Barristers are ‘manifestly better trained’ as advocates than solicitors, but their future is uncertain unless they adapt to the changing landscape, an independent report commissioned by the lord chancellor concludes today.

The review of independent criminal advocacy in England and Wales by Sir Bill Jeffrey, a former permanent secretary at the Ministry of Defence, expresses concern over the quality of advocacy in the criminal courts and the longer-term implications of current trends in the way advocacy services are provided.

The criminal advocacy market, he said, is not operating competitively or in such a way as to optimise quality.

The ‘landscape’ of criminal advocacy, he said, has ‘altered substantially’ in recent years. With more defendants pleading guilty, and earlier than in the past, and simpler court procedures, there is ‘substantially less work’ for advocates.

Jeffrey (pictured) says there has been a ‘marked shift’ in the distribution of advocacy work in the Crown court away from the bar, with ‘many more’ solicitor-advocates.

The report says that between 2005-06 and 2012-13, the percentage of publicly funded cases in which the defence was conducted by a solicitor-advocate rose from 4% to 24% of contested trials and from 6% to 40% of guilty pleas.

Although there is no hard research evidence on the quality of advocacy, Jeffrey says on visiting courts, he found a ‘level of disquiet’ about standards among judges, including some with long experience as solicitors.

Among both barristers and solicitor-advocates, judges reported that standards of advocacy had in general declined.

It was ‘not uncommon’ for advocates, for both the prosecution and the defence, to be operating beyond their level of competence and judges ‘frequently’ felt concern about inequality of arms between prosecution and defence.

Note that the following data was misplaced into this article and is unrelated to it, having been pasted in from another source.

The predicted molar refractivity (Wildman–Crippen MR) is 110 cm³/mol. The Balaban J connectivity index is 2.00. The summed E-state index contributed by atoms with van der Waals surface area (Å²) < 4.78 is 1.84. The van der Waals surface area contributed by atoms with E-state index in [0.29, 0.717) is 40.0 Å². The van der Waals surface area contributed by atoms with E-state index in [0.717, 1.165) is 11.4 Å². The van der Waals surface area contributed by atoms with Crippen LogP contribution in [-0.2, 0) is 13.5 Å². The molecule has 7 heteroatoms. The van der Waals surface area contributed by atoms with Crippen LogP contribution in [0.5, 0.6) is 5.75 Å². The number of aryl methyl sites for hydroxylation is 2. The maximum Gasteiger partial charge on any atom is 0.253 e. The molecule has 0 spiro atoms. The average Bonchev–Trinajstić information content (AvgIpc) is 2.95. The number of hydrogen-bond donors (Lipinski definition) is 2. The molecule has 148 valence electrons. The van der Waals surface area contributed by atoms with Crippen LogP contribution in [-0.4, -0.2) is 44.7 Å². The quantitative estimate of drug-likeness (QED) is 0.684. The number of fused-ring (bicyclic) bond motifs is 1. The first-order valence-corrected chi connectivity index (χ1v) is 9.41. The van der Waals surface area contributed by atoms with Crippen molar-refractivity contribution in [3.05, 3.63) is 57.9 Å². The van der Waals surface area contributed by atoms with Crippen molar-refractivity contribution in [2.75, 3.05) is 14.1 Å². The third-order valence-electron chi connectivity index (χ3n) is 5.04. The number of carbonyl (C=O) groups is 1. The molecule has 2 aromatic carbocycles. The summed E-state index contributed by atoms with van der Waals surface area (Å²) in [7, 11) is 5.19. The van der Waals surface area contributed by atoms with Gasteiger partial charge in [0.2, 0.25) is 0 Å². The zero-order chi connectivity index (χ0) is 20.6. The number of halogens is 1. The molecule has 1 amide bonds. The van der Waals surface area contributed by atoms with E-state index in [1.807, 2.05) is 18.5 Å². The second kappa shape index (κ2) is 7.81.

While he says that judges were ‘at pains’ to stress that there were some ‘very capable solicitor-advocates, and some very poor barristers’, the main area of concern was ‘relatively inexperienced solicitor-advocates being fielded by their firms (for what were presumed to be commercial reasons) in cases beyond their capability’.

The disparity in training given to the two professions is ‘so marked as to be almost impossible to defend’.

To be called to the bar, a barrister needs to have completed 120 days of specific advocacy training, he notes. ‘A qualified solicitor can practise in the Crown court (subject to accreditation) with as few as 22 hours such training.' 

Despite the fact that barristers are ‘manifestly better trained’ as specialist advocates and are not beaten on price or quality, Jeffrey says they are taking a diminishing share of work.

‘As it exists now, the market could scarcely be argued to be operating competitively or in such a way as to optimise quality,’ he says.

However, attempting to turn the clock back to restore the bar’s exclusive rights of audience in the Crown court is ‘neither feasible nor desirable’.

‘Solicitor-advocates are a valuable and established part of the scene,’ he stresses, but warns that if the bar’s share of the work continues to decline, the supply of top-end advocates to undertake the most complex trials would be in doubt.